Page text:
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Tuesday, Sept. 30, 2008
Japan's greatest film director?
How great is Hayao Miyazaki? Domestically, three of his movies are among the top five money-earners: His "Spirited Away" from 2001 outstrips even "Titanic" and "Harry Potter and the Sorcerer's Stone." Globally, his movies are the darlings of international film festivals. "Spirited Away" took the Golden Bear Prize, the highest award at the Berlin International Film Festival, in 2002, making it the first and only animated film to take the top honors.
Arguably the world's most famous animated film director, he is a role model for young people. Many wannabe "anime" creators apply for jobs at Studio Ghibli, the studio and production company he cofounded in Tokyo in 1985 with Isao Takahata, a colleague from Toei Animation Co. and elsewhere. Studio Ghibli now has 140 employees.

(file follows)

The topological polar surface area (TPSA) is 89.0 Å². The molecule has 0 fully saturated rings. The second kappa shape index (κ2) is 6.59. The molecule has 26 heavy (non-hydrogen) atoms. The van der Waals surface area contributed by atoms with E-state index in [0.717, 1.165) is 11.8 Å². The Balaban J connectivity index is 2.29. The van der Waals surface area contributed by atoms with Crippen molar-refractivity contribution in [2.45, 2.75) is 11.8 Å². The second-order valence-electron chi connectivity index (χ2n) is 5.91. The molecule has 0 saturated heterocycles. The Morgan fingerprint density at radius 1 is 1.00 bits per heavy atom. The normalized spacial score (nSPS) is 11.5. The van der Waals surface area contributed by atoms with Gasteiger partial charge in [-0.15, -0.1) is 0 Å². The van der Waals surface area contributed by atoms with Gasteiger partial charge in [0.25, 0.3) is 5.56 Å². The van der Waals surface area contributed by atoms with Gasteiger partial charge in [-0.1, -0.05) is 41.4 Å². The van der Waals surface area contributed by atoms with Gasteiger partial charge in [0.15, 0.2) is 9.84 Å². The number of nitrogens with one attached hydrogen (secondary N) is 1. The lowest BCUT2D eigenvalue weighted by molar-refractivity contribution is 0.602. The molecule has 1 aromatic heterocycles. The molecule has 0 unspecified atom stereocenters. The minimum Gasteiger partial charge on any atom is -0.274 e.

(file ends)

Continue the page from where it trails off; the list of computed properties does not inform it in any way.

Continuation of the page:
Miyazaki's latest movie is "Ponyo on the Cliff by the Sea," which tells the story of the friendship between a genetically modified girl-fish and a human boy. It was shown at the Venice Film Festival that ended Sept. 6 but did not win a prize.
Miyazaki was born Jan. 5, 1941, and graduated from Gakushuin University in Tokyo with a degree in politics and economics in 1963.
What movies has Miyazaki directed?
He has directed 10 movies: "Lupin the III: The Castle of Cagliostro" in 1979, "Nausicaa of the Valley of Wind" in 1984, "Laputa: Castle in the Sky" in 1986, "My Neighbor Totoro" in 1988, "Kiki's Delivery Service" in 1989, "Crimson Pig" in 1992, "Princess Mononoke" in 1997, "Spirited Away" in 2001, "Howl's Moving Castle" in 2004 and "Ponyo on the Cliff by the Sea," which is now in cinemas.
What was his highest grossing movie in Japan?
With ticket sales of ¥30.4 billion, "Spirited Away" is not only Miyazaki's biggest hit, but the biggest movie ever in Japan, according to the Federation of Japanese Films Industry Inc. Coming in second and third are "Titanic" at ¥26.2 billion and "Harry Potter and the Sorcerer's Stone" at ¥20.2 billion. Miyazaki's "Howl's Moving Castle" and "Princess Mononoke" hold the fourth and fifth places, earning ¥19.6 billion and ¥19.4 billion, respectively.